In the Cities
Only a quarter of the 336.985 Norwegian born persons in America lived in cities with more than 25.000 inhabitants in 1900. This was the lowest percentage for any Europeans immigrant group. However, some lived in cities, and the numbers increased over the years.
Clusters of Norwegians were found in Milwaukee, Superior and Madison in Wisconsin, in Duluth in Minnesota, in Grand Forks and Fargo in North Dakota and in Sioux Falls in South Dakota.
Chicago, New York and Minneapolis
However, most of the Norwegians resided in the big cities like Chicago, the Twin Cities and New York. By 1900 41,551 first and second generation Norwegians lived in Chicago, rising to 47,235 in 1920. Chicago then constituted the third largest "Norwegian city" in the world, after Oslo and Bergen.
Greater New York only counted 11,387 Norwegians in 1900, rising quickly to 62,915 in 1930. The majority of them - 23,090 - lived in Brooklyn. The metropolis had then surpassed Chicago, which had 55,948 Norwegians, and had then the most urban center of Norwegians outside Norway. Even if it had a smaller Norwegian population than Chicago and New York, Minneapolis eventually assumed a position as the new "Norwegian - American capital" because of its location at the center of the Norwegian population in the Upper Midwest.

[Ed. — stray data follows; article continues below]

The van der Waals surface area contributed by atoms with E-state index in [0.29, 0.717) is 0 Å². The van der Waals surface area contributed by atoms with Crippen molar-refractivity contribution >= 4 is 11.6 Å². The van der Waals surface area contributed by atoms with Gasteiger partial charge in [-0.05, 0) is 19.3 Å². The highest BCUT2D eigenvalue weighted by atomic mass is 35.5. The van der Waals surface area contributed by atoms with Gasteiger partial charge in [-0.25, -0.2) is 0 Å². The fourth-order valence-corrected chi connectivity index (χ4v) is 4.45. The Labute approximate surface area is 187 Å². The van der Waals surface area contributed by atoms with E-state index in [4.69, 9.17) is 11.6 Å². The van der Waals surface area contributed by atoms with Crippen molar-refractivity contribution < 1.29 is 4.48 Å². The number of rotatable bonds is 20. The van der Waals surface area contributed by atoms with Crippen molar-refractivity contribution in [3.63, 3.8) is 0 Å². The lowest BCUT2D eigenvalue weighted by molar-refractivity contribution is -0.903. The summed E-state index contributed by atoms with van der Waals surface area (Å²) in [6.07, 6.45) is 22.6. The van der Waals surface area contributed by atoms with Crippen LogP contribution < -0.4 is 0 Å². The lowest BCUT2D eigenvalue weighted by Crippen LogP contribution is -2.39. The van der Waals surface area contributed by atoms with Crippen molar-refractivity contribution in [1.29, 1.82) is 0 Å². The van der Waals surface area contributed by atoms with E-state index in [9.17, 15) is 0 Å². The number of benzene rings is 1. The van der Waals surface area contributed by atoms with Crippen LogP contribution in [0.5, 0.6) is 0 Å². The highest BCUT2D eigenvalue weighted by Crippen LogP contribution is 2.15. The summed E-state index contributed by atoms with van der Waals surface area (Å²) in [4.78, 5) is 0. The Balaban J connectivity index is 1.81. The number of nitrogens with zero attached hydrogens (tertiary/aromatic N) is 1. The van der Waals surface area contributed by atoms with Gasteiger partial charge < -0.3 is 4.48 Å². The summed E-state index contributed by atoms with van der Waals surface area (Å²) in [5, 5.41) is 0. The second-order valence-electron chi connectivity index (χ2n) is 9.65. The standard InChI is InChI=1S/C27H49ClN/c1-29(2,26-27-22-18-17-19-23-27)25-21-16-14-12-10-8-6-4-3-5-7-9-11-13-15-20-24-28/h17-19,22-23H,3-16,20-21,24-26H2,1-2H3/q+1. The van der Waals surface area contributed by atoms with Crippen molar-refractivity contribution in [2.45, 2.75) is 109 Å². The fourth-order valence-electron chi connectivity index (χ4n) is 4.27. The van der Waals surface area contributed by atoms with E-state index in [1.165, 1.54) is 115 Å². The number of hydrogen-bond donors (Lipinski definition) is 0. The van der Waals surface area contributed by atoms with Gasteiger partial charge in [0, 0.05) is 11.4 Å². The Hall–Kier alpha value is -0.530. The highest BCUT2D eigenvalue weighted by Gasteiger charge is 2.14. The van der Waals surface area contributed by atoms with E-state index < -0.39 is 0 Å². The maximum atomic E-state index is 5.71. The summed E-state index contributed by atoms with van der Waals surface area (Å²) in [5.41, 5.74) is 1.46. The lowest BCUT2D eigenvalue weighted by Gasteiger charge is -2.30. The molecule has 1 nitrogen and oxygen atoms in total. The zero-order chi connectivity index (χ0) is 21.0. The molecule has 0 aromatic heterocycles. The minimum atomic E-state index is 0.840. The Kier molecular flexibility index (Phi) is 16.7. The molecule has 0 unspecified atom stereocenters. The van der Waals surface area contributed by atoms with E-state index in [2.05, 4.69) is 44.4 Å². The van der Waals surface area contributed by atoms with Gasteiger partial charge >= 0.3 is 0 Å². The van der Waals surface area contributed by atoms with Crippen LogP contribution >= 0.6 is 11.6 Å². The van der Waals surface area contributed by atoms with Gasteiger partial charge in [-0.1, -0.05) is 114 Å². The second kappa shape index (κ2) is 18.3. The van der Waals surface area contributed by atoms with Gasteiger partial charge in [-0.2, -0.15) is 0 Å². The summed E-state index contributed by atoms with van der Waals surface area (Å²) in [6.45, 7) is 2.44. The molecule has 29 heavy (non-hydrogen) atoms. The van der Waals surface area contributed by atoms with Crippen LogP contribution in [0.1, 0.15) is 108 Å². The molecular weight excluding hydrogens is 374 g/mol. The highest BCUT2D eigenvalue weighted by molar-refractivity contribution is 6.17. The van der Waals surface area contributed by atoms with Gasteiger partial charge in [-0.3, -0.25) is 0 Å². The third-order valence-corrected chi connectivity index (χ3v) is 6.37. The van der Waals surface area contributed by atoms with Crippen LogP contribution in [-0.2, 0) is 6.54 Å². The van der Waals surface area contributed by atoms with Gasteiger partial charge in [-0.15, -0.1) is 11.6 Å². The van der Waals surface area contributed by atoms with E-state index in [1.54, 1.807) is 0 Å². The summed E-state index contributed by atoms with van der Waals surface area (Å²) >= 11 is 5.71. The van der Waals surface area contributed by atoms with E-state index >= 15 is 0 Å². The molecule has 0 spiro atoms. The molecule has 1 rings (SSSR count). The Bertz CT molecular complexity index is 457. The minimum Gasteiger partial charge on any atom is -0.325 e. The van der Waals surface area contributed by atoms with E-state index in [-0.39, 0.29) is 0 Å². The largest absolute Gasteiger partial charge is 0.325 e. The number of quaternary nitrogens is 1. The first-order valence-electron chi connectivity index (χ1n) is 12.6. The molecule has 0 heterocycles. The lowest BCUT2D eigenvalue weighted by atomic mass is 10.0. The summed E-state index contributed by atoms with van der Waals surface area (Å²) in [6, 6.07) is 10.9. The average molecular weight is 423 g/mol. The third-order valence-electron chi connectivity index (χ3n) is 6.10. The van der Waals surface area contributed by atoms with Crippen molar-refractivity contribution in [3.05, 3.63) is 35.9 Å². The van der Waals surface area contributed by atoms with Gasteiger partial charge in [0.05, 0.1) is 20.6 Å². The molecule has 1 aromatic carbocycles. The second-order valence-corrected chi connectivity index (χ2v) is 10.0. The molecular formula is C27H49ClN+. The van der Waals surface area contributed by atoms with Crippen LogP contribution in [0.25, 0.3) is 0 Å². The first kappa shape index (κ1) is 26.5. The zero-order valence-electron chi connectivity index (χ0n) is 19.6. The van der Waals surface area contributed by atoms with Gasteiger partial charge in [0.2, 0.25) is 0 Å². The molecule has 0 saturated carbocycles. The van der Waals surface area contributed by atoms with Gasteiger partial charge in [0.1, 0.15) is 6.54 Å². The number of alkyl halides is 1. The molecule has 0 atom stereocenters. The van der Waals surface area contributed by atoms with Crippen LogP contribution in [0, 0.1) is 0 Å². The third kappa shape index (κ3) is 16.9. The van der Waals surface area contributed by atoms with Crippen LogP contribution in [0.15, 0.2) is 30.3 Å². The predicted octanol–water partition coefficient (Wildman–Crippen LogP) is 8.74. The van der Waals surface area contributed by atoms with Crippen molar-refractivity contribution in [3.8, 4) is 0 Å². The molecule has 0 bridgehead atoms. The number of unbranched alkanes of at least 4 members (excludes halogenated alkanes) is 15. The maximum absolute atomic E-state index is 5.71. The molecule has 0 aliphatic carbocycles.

Many Norwegians found work in the building trades and construction. Some became famous for their works on skyscrapers, bridges, tunnels and subways, like Gunvald Aus from Haugesund and Kort Berle from Halden, who designed the Woolworth building in New York. Some became carpenters and tailors. In Chicago Norwegians played a significant part in shipping in the Great Lakes as seamen, captains and shipbuilders. Many women worked as seamstresses and dressmakers, but most of them were engaged in domestic occupations.